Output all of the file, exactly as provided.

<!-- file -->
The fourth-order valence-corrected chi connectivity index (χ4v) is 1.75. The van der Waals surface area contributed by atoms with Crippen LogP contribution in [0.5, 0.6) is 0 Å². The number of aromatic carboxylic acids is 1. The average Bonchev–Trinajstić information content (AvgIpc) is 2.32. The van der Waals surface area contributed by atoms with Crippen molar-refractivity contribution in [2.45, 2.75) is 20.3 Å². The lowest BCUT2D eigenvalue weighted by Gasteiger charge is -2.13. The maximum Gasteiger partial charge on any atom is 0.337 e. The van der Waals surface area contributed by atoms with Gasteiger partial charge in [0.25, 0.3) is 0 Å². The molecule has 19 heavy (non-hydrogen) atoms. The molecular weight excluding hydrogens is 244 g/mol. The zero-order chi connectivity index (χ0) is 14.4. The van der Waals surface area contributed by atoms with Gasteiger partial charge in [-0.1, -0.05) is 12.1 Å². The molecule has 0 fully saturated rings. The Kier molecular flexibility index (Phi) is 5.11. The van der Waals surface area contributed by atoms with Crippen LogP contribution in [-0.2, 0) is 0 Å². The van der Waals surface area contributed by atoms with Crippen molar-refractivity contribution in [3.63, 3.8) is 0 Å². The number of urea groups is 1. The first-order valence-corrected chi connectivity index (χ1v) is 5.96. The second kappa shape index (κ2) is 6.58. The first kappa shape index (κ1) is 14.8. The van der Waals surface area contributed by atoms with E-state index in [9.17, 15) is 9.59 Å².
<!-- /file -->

The fourth-order valence-corrected chi connectivity index (χ4v) is 1.75. The van der Waals surface area contributed by atoms with Crippen LogP contribution in [0.5, 0.6) is 0 Å². The number of aromatic carboxylic acids is 1. The average Bonchev–Trinajstić information content (AvgIpc) is 2.32. The van der Waals surface area contributed by atoms with Crippen molar-refractivity contribution in [2.45, 2.75) is 20.3 Å². The lowest BCUT2D eigenvalue weighted by Gasteiger charge is -2.13. The maximum Gasteiger partial charge on any atom is 0.337 e. The van der Waals surface area contributed by atoms with Gasteiger partial charge in [0.25, 0.3) is 0 Å². The molecule has 19 heavy (non-hydrogen) atoms. The molecular weight excluding hydrogens is 244 g/mol. The zero-order chi connectivity index (χ0) is 14.4. The van der Waals surface area contributed by atoms with Gasteiger partial charge in [-0.1, -0.05) is 12.1 Å². The molecule has 0 fully saturated rings. The Kier molecular flexibility index (Phi) is 5.11. The van der Waals surface area contributed by atoms with Crippen LogP contribution in [-0.2, 0) is 0 Å². The van der Waals surface area contributed by atoms with Crippen molar-refractivity contribution in [3.63, 3.8) is 0 Å². The number of urea groups is 1. The first-order valence-corrected chi connectivity index (χ1v) is 5.96. The second kappa shape index (κ2) is 6.58. The first kappa shape index (κ1) is 14.8. The van der Waals surface area contributed by atoms with E-state index in [9.17, 15) is 9.59 Å².